Starting the next school year, school students can follow an accelerated pre-university education programme. At present, 24 schools across the Netherlands plan to introduce the programme, including Marnix Gymnasium in Rotterdam and Calvijn Comprehensive School in Vreewijk.

The programme is intended for pupils who feel insufficiently challenged by the regular pre-university education (vwo) curriculum. These students will be allowed to complete the onderbouw (Years 1, 2 and 3) in two years rather than the usual three. While it is already possible for school students to obtain their vwo diploma within a term shorter than six years, this is still far from common.

“We do have a few students here who have graduated from pre-university education earlier than usual – often when they were 15 or 16,” says pre-university/academic higher education coordinator Gerard Hogendoorn. “As a rule, we do not offer them more support than students enrolling in university at the age of 18. Of course, we do give them additional assistance should they require it – from a student psychologist, for example.”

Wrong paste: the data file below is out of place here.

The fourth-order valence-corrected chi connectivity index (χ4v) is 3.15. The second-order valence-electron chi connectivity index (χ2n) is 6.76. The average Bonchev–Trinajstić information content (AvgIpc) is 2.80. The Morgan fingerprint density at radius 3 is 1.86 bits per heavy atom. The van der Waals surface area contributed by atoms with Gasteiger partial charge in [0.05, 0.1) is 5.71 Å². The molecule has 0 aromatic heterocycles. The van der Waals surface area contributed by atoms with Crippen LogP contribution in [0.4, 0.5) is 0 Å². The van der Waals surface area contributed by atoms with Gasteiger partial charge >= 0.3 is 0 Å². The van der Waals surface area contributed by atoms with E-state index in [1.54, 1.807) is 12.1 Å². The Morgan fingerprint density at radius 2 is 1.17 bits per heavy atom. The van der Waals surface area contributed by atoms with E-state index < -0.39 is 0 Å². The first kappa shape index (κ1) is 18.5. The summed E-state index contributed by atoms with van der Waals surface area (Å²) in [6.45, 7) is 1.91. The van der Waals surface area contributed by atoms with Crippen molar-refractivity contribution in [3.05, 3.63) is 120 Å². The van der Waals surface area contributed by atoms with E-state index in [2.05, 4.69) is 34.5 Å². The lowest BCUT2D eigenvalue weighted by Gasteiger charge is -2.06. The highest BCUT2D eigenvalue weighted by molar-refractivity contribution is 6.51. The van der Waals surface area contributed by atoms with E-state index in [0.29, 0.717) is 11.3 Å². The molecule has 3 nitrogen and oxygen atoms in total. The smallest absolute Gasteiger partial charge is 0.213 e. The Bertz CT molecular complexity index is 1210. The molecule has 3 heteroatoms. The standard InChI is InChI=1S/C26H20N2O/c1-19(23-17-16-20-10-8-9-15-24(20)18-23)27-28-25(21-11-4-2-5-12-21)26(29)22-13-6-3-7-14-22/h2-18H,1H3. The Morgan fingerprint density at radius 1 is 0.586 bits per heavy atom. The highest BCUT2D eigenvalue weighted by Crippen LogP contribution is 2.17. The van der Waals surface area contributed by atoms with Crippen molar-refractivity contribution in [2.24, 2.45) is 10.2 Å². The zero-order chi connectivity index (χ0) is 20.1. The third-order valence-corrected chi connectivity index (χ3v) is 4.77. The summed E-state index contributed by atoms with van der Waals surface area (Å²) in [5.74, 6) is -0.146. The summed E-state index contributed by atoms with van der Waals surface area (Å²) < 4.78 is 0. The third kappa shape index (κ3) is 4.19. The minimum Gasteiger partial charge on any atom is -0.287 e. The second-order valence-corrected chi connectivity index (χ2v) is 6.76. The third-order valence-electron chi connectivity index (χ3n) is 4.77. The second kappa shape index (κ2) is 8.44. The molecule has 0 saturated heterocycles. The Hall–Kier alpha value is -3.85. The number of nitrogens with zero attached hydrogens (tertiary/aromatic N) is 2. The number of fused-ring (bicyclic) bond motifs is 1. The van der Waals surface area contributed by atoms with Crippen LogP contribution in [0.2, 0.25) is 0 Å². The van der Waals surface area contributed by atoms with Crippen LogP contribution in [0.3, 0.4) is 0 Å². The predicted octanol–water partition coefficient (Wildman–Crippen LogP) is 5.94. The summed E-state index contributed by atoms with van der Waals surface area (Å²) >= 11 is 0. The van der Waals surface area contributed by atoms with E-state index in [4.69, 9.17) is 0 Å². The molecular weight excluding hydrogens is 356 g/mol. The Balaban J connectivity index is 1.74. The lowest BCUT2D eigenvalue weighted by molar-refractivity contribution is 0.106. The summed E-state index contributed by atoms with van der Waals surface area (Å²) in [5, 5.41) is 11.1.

Far from regular student life

In many cases, these students do not have a regular student life. “It can occasionally cause problems socially. For example, these students don’t tend to join a student society that often – in many cases because they wouldn’t be allowed to drink alcohol anyway,” says Hogendoorn.

But EUR also has a solution for pupils who haven’t finished pre-university programme yet, but really can’t wait to get started on the academic curriculum. Hogendoorn: “At Erasmus School of Economics (ESE), for example, vwo students can attend subjects while they’re still in secondary school. They can ‘cash in’ the credits they earn for these subjects later on, when they start as full-time students.”